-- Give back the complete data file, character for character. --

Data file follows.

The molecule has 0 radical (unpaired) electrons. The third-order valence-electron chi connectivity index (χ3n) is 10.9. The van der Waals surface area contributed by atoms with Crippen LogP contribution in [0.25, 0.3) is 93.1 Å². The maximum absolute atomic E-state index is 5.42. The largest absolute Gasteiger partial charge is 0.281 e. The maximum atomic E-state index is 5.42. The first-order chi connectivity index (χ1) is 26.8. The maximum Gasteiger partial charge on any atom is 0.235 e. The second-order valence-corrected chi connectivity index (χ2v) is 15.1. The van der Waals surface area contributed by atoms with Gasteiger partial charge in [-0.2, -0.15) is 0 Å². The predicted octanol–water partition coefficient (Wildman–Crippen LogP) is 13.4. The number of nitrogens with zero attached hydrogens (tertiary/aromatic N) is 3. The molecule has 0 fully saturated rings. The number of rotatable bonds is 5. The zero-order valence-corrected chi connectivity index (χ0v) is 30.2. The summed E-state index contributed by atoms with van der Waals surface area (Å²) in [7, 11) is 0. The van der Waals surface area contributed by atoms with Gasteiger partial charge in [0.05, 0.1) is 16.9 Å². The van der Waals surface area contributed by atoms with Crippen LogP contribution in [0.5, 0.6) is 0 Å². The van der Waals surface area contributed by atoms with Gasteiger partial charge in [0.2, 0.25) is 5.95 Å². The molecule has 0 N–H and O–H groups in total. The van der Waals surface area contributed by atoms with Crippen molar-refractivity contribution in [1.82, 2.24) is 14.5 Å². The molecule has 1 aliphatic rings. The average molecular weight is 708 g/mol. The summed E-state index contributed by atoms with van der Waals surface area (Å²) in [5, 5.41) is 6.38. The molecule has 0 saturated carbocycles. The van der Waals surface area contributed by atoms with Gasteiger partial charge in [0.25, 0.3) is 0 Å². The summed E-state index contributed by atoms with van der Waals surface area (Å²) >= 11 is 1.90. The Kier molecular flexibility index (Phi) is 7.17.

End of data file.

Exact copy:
The molecule has 0 radical (unpaired) electrons. The third-order valence-electron chi connectivity index (χ3n) is 10.9. The van der Waals surface area contributed by atoms with Crippen LogP contribution in [0.25, 0.3) is 93.1 Å². The maximum absolute atomic E-state index is 5.42. The largest absolute Gasteiger partial charge is 0.281 e. The maximum atomic E-state index is 5.42. The first-order chi connectivity index (χ1) is 26.8. The maximum Gasteiger partial charge on any atom is 0.235 e. The second-order valence-corrected chi connectivity index (χ2v) is 15.1. The van der Waals surface area contributed by atoms with Gasteiger partial charge in [-0.2, -0.15) is 0 Å². The predicted octanol–water partition coefficient (Wildman–Crippen LogP) is 13.4. The number of nitrogens with zero attached hydrogens (tertiary/aromatic N) is 3. The molecule has 0 fully saturated rings. The number of rotatable bonds is 5. The zero-order valence-corrected chi connectivity index (χ0v) is 30.2. The summed E-state index contributed by atoms with van der Waals surface area (Å²) in [7, 11) is 0. The van der Waals surface area contributed by atoms with Gasteiger partial charge in [0.05, 0.1) is 16.9 Å². The van der Waals surface area contributed by atoms with Crippen LogP contribution in [0.5, 0.6) is 0 Å². The van der Waals surface area contributed by atoms with Gasteiger partial charge in [0.2, 0.25) is 5.95 Å². The molecule has 0 N–H and O–H groups in total. The van der Waals surface area contributed by atoms with Crippen molar-refractivity contribution in [1.82, 2.24) is 14.5 Å². The molecule has 1 aliphatic rings. The average molecular weight is 708 g/mol. The summed E-state index contributed by atoms with van der Waals surface area (Å²) in [5, 5.41) is 6.38. The molecule has 0 saturated carbocycles. The van der Waals surface area contributed by atoms with Gasteiger partial charge in [0.25, 0.3) is 0 Å². The summed E-state index contributed by atoms with van der Waals surface area (Å²) >= 11 is 1.90. The Kier molecular flexibility index (Phi) is 7.17.